A Los Angeles City Council committee just approved a preliminary set of controversial cannabis regulations that industry insiders warn could devastate the nascent industry. These municipal regulations outline the licensing process for canna-businesses and set rules for operating hours, record keeping, and security. An earlier version of these regulations was released for public comment over the summer, but the new version includes significant changes that have alarmed industry insiders.
The initial set of regulations included plans to create a registry for any cannabusinesses currently operating in L.A. in order to allow them to continue operating while their official licensing applications are being processed. The new rules have removed this registry, and now warn cannabusinesses that they can be raided and shut down by city police if they are operating without a license. This would force existing businesses to close by January 1st and wait until their licenses are processed before reopening.
“It’s inconceivable how I can shut down my business while waiting for the city to approve my application and also survive,” said business owner Cameron Clarke. Sarah Armstrong, director of industry affairs for advocacy group Americans for Safe Access, argued that a forced shutdown could drive businesses into bankruptcy, which would then jeopardize the supply of medical marijuana for patients.
In a letter to the City Council, Armstrong said that these regulations would have the city “licensing empty shells, which will have no way to service patients and will themselves be forced into involuntary bankruptcy. This means the city has destroyed the cannabis industry before it’s even fully realized.”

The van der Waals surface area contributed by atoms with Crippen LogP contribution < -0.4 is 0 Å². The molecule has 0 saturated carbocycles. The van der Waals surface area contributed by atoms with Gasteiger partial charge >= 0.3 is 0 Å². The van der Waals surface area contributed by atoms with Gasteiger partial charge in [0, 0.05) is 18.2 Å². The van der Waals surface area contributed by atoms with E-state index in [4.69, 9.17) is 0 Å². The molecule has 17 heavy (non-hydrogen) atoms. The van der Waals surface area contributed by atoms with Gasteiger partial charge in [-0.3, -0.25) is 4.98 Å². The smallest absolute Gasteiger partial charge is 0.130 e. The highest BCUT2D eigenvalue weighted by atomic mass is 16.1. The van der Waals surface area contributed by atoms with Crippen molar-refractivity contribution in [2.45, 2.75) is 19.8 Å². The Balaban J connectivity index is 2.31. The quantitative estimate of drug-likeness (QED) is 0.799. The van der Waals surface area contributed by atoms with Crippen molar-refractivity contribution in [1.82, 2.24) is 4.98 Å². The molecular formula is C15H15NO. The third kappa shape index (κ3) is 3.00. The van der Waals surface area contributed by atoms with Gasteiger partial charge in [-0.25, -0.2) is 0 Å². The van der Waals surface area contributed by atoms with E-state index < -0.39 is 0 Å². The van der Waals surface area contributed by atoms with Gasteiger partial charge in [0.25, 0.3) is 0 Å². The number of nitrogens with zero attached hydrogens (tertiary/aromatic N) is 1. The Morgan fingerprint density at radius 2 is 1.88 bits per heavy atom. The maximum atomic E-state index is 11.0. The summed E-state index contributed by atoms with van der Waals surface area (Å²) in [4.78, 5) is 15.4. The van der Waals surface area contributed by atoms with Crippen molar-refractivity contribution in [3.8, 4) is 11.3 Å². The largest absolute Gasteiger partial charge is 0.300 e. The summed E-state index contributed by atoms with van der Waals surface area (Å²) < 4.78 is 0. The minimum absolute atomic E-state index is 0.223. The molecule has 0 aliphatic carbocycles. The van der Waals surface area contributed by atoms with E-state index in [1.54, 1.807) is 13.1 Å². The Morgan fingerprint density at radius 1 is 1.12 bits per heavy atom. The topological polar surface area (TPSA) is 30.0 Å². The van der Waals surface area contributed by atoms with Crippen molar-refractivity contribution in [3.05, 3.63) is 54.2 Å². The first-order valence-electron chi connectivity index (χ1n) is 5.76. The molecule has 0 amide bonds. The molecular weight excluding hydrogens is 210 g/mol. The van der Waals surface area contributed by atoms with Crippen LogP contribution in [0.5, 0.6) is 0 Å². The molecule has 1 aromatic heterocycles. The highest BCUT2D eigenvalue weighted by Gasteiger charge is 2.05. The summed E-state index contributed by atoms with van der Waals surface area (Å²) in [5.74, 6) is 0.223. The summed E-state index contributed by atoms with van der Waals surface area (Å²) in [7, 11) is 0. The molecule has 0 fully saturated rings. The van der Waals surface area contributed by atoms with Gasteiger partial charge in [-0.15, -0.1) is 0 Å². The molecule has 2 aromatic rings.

However, some industry insiders have advocated in favor of these new regulations. Aaron Herzberg of cannabis real estate and licensing firm Calcann Holdings said that “illegal operators” who have been “exploiting the gray area” in the laws should not get preferential treatment. The total number of municipal licenses in the city is limited, and Herzberg believes that newcomers should have an equal shot at establishing locations.
City Council President Herb Wesson has assured cannabusiness owners that he intends to address the issue before businesses are forced to close. “I realize that that’s a flaw and we’re going to try to deal with it,” he said. “But I’m not going to let one flaw slow down the process.” Wesson added that the council would seek a fair solution for all parties, but that he doesn't currently know what that solution would be.
The proposed regulations will now be voted upon by the full City Council, and will be drafted into law by the city attorney if approved.